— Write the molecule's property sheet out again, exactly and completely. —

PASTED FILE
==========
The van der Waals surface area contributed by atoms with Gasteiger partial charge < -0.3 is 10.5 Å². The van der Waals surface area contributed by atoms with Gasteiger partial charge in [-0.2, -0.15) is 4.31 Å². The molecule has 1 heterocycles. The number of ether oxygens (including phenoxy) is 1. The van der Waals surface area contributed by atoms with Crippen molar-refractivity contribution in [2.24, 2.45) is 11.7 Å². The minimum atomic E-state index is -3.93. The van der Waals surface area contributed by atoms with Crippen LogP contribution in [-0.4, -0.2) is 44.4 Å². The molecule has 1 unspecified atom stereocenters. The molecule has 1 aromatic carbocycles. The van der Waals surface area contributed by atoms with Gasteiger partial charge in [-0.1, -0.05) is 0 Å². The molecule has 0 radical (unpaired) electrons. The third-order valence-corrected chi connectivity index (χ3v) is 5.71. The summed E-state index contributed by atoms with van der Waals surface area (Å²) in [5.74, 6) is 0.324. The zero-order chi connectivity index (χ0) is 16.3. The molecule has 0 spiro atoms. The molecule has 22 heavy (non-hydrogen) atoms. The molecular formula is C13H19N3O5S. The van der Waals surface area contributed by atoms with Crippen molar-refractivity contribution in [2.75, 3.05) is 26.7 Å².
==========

The van der Waals surface area contributed by atoms with Gasteiger partial charge < -0.3 is 10.5 Å². The van der Waals surface area contributed by atoms with Gasteiger partial charge in [-0.2, -0.15) is 4.31 Å². The molecule has 1 heterocycles. The number of ether oxygens (including phenoxy) is 1. The van der Waals surface area contributed by atoms with Crippen molar-refractivity contribution in [2.24, 2.45) is 11.7 Å². The minimum atomic E-state index is -3.93. The van der Waals surface area contributed by atoms with Crippen LogP contribution in [-0.4, -0.2) is 44.4 Å². The molecule has 1 unspecified atom stereocenters. The molecule has 1 aromatic carbocycles. The van der Waals surface area contributed by atoms with Gasteiger partial charge in [-0.1, -0.05) is 0 Å². The molecule has 0 radical (unpaired) electrons. The third-order valence-corrected chi connectivity index (χ3v) is 5.71. The summed E-state index contributed by atoms with van der Waals surface area (Å²) in [5.74, 6) is 0.324. The zero-order chi connectivity index (χ0) is 16.3. The molecule has 0 spiro atoms. The molecule has 22 heavy (non-hydrogen) atoms. The molecular formula is C13H19N3O5S. The van der Waals surface area contributed by atoms with Crippen molar-refractivity contribution in [2.75, 3.05) is 26.7 Å².